The pottery has proved to be an important find with advanced examples of designs and techniques for the period. The location has proved to be a large manufacturing site of pottery artifacts which were then transported over long distances for trading purposes.
An experienced Potter was on hand to show how the pottery was made and the techniques used, with the actual raw materials from the Hemyock area. Some examples of replica work he had made were on display.
The archaeologists are now analysing the material to prove which of the Pottery exhibits at various museums around the country originated in Hemyock.
Further work is planned later in the year to try to locate the actual kilns used in the manufacture. The pottery find has proved to be the largest ever such find in Devon.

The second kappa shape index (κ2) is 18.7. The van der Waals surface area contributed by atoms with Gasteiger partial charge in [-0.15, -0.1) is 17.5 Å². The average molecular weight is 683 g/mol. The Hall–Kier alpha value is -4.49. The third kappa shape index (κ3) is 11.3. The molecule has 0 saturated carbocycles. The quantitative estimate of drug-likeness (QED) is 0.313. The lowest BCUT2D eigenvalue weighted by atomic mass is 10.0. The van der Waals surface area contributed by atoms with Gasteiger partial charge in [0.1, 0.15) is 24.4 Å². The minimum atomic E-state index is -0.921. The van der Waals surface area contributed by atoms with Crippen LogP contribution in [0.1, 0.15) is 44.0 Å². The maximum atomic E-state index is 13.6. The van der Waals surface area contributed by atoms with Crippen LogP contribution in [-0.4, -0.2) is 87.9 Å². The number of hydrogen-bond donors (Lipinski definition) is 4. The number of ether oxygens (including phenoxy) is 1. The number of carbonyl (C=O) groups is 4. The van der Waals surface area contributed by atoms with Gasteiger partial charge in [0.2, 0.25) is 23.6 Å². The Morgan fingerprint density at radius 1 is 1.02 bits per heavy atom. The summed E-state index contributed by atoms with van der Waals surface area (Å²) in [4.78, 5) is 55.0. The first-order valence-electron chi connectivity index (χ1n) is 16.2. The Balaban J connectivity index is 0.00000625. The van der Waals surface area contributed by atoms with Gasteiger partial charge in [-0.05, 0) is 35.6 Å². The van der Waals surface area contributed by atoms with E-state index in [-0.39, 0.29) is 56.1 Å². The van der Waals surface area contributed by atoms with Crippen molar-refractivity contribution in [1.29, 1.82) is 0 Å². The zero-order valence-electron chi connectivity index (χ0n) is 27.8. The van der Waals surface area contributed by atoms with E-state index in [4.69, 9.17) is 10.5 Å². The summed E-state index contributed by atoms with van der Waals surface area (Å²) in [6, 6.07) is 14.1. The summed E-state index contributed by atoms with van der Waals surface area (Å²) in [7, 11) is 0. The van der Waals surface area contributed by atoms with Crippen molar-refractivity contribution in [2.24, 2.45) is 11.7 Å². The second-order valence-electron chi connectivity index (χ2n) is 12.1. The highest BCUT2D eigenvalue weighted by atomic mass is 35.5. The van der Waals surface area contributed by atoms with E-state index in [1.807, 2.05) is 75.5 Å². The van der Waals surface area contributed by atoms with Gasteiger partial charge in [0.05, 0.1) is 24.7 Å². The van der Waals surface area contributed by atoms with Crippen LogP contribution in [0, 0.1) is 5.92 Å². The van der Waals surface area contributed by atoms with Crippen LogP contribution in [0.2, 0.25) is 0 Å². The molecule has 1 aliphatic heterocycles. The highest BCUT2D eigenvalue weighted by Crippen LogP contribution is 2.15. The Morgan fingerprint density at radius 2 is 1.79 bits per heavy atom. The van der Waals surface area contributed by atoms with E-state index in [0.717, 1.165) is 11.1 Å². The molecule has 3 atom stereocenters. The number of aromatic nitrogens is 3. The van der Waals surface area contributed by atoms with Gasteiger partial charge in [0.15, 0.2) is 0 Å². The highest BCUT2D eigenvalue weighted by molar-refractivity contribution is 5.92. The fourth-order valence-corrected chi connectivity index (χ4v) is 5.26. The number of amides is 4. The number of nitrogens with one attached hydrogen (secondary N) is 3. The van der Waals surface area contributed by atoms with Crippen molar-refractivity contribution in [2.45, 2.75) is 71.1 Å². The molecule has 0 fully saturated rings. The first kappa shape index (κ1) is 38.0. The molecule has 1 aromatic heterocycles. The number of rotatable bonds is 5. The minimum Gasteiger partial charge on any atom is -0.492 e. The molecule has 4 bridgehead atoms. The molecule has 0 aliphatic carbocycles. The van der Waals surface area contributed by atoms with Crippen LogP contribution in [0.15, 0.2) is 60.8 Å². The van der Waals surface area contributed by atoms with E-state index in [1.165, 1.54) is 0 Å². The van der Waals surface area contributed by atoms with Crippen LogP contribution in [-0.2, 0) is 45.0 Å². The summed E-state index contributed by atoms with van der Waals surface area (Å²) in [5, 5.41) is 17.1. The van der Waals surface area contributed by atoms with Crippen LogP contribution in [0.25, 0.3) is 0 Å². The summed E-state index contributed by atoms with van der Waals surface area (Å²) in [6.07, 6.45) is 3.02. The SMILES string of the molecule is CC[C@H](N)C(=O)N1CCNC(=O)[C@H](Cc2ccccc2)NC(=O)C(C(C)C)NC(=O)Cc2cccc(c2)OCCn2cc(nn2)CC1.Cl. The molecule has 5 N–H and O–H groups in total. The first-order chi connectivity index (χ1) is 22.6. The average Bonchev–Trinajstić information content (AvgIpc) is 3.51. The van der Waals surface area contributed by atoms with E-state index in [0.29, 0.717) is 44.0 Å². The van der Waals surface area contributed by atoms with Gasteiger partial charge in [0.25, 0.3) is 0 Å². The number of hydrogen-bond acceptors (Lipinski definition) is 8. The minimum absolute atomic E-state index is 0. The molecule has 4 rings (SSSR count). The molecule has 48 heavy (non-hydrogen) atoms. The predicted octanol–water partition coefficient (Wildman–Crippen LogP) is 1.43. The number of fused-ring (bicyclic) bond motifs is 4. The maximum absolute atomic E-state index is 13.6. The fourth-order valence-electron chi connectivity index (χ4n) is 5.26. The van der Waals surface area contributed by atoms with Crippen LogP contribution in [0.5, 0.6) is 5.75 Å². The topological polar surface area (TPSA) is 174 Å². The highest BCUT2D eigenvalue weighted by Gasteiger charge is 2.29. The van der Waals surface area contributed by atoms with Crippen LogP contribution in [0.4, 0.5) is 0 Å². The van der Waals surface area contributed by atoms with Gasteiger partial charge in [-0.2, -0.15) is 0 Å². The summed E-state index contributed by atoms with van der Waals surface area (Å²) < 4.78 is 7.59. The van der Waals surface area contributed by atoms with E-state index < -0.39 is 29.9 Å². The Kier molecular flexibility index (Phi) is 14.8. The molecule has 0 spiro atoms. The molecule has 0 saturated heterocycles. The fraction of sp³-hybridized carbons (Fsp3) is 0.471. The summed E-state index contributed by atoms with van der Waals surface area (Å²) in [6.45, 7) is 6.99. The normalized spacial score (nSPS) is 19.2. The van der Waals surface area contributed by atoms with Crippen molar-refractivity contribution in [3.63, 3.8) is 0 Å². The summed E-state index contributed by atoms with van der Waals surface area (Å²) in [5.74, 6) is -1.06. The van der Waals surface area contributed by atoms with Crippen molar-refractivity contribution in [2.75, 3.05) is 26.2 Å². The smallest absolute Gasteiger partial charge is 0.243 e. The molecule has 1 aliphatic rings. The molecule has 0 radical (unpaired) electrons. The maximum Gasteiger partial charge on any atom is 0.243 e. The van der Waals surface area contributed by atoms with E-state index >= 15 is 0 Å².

The schoolchildren have come up with some innovative ideas about the unique designs and use of the artifacts.
Mr John Allan the principal archaeologist, who is also the archaeologist for Exeter Cathedral, then gave an informative talk in St Mary’s on the Saturday evening to a fascinated group of Hemyock and Blackdown Hill residents. Among the illustrations were a geological map of the area, showing where the clay lies, and a tithe map from the 1840(?)s, showing the extent of Hemyock 'Town' at that time.
These finds together with the evidence of Iron Smelting in the area indicate that Hemyock was an important industrial manufacturing site in addition to its agricultural heritage from early times.
The event was part funded by the Blackdown Hills AONB Sustainable Development Fund.